If you have acne prone skin, you may have tried no end of acne medications and topical treatments for acne. Like with so many things, how you treat your acne can sometimes sadly be a case of trial and error to work out what works best for you, which is often dependent on the cause of your acne.
In your quest for less stressed out skin, you may have considered a chemical peel. Not as daunting as it sounds, a chemical peel generally involves using products on the face that remove the top layer of skin.
But can a chemical face peel help with acne? Let’s look at the science and find out…
What effect does a chemical peel have on acne?
The products used in a chemical peel are generally a type of acid. Not a strong acid that can cause horrific scarring, but more gentle acids such as glycolic acid or salicylic acid. Both glycolic and salicylic acids are types of fruit acids called alpha hydroxy acids, or AHAs.
AHA chemical peels work by removing the top layer of skin like a mechanical exfoliant would, such as a facial scrub, but with better, more long lasting effects. This then reveals the fresh new skin below and unclogs the blocked pores that can lead to new acne spots.
You can buy products that contain glycolic and salicylic acids for use at home, or you can have chemical peels carried out by a skin professional using slightly stronger formulations.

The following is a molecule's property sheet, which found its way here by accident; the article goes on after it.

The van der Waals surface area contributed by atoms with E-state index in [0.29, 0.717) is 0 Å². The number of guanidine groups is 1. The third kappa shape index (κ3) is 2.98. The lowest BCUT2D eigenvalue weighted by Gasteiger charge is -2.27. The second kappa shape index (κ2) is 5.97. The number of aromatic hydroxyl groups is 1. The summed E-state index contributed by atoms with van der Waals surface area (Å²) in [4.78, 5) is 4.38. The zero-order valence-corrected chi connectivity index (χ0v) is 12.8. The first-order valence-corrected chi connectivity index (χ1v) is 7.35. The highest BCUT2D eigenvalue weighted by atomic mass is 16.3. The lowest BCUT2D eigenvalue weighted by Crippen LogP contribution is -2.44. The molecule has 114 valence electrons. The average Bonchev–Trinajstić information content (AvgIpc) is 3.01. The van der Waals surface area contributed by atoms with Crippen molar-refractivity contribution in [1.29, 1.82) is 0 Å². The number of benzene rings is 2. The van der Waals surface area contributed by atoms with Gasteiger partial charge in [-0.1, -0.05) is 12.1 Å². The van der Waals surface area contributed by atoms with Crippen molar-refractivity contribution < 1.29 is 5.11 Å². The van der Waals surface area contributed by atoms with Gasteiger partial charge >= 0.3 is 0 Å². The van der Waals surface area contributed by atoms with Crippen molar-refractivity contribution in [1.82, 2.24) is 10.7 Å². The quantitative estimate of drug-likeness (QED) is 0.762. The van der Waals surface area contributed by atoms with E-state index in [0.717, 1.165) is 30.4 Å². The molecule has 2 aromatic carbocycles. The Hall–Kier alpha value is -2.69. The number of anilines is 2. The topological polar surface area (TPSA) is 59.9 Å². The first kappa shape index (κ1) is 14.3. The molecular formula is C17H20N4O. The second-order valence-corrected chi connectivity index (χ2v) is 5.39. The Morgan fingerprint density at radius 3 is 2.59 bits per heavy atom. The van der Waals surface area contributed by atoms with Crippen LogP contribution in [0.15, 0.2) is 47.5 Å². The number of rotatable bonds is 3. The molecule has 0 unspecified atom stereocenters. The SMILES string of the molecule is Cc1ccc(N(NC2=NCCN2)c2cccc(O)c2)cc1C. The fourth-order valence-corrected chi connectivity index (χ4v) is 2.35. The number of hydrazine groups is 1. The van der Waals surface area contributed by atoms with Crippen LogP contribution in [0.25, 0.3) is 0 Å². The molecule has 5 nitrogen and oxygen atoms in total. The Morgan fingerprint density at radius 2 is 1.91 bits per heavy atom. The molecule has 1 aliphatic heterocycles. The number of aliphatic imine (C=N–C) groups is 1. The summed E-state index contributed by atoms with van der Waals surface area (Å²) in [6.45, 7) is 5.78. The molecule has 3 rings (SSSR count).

How effective are salicylic acid peels for acne prone skin?
Salicylic peels on the whole tend to be slightly stronger than glycolic acid peels. Glycolic acid peels tend to suit sensitive skin types better and helps to exfoliate the surface layers of skin away. Salicylic acid suits oily acne prone skin types better and also helps to remove dirt, debris and excess sebum from the pores.
If your skin isn’t very sensitive, you’re better off choosing salicylic acid peels over glycolic acid peels.
Another type of chemical skin peel is a lactic acid skin peel, which suits all skin types and can be particularly effective at treating dark patches of pigmentation.
Can I go for chemical peel with acne on my face?
Sounds like an amazing treatment, but what if you’re having an actual acne breakout? “Should I do a chemical peel while I still have some acne?” We hear you cry!
Well, the answer is yes! If you have active acne, it's perfectly safe to have a chemical peel. It’s best done by a professional, who will know exactly how and where to apply the face peel products.
Chemical peels effectively exfoliate away the top layer of dead, dull skin and help to treat acne scarring (see below), but they also help to kill the skin bacteria, Propionibacterium acnes, that is a major cause of acne.
Do chemical peels cause long-term skin damage?
Done correctly, a chemical peel shouldn’t cause any long term skin damage. You will notice some peeling, which will disappear after a week or so. But sometimes, you may experience a darkening or lightening of the skin, which can be permanent. You may also experience some scarring, but this is very rare.
But you must take precautions to protect your skin from direct sunlight afterwards. The fresh new skin that’s revealed after a chemical peel is more sensitive to the sun, and it can easily burn. Repeated sunburn can lead to skin cancers developing in later life.